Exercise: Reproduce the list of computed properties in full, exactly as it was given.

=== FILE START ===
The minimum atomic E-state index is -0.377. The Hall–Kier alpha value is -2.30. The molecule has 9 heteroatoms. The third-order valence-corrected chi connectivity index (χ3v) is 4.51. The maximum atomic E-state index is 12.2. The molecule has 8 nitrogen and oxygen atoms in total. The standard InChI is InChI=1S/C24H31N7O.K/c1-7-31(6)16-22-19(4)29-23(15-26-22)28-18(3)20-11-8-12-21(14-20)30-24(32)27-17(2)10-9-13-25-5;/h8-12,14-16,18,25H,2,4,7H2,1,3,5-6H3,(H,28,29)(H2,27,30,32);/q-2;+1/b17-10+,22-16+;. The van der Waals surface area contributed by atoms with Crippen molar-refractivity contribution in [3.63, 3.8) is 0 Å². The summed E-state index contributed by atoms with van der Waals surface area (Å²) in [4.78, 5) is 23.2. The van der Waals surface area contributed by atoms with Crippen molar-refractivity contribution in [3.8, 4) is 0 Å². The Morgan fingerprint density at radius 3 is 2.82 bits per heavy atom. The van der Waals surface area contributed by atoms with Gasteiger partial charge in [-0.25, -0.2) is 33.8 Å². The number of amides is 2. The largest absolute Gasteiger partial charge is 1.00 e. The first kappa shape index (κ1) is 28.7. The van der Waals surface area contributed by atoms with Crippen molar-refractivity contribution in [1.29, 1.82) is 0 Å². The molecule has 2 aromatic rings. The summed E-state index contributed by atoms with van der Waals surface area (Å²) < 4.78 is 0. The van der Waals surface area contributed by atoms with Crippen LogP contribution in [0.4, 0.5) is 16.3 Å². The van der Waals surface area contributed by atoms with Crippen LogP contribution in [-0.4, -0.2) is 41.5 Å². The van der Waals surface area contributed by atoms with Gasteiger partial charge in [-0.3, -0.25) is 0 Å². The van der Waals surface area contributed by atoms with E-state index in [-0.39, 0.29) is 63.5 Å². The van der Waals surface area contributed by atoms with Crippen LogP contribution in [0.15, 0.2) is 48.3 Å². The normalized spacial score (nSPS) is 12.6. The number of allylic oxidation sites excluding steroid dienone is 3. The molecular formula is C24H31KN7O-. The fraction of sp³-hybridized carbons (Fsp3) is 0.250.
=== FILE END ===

The minimum atomic E-state index is -0.377. The Hall–Kier alpha value is -2.30. The molecule has 9 heteroatoms. The third-order valence-corrected chi connectivity index (χ3v) is 4.51. The maximum atomic E-state index is 12.2. The molecule has 8 nitrogen and oxygen atoms in total. The standard InChI is InChI=1S/C24H31N7O.K/c1-7-31(6)16-22-19(4)29-23(15-26-22)28-18(3)20-11-8-12-21(14-20)30-24(32)27-17(2)10-9-13-25-5;/h8-12,14-16,18,25H,2,4,7H2,1,3,5-6H3,(H,28,29)(H2,27,30,32);/q-2;+1/b17-10+,22-16+;. The van der Waals surface area contributed by atoms with Crippen molar-refractivity contribution in [3.63, 3.8) is 0 Å². The summed E-state index contributed by atoms with van der Waals surface area (Å²) in [4.78, 5) is 23.2. The van der Waals surface area contributed by atoms with Crippen molar-refractivity contribution in [3.8, 4) is 0 Å². The Morgan fingerprint density at radius 3 is 2.82 bits per heavy atom. The van der Waals surface area contributed by atoms with Gasteiger partial charge in [-0.25, -0.2) is 33.8 Å². The number of amides is 2. The largest absolute Gasteiger partial charge is 1.00 e. The first kappa shape index (κ1) is 28.7. The van der Waals surface area contributed by atoms with Crippen molar-refractivity contribution in [1.29, 1.82) is 0 Å². The molecule has 2 aromatic rings. The summed E-state index contributed by atoms with van der Waals surface area (Å²) < 4.78 is 0. The van der Waals surface area contributed by atoms with Crippen LogP contribution in [0.4, 0.5) is 16.3 Å². The van der Waals surface area contributed by atoms with Crippen LogP contribution in [-0.4, -0.2) is 41.5 Å². The van der Waals surface area contributed by atoms with Gasteiger partial charge in [-0.3, -0.25) is 0 Å². The van der Waals surface area contributed by atoms with E-state index in [-0.39, 0.29) is 63.5 Å². The van der Waals surface area contributed by atoms with Crippen LogP contribution in [0.15, 0.2) is 48.3 Å². The normalized spacial score (nSPS) is 12.6. The number of allylic oxidation sites excluding steroid dienone is 3. The molecular formula is C24H31KN7O-. The fraction of sp³-hybridized carbons (Fsp3) is 0.250.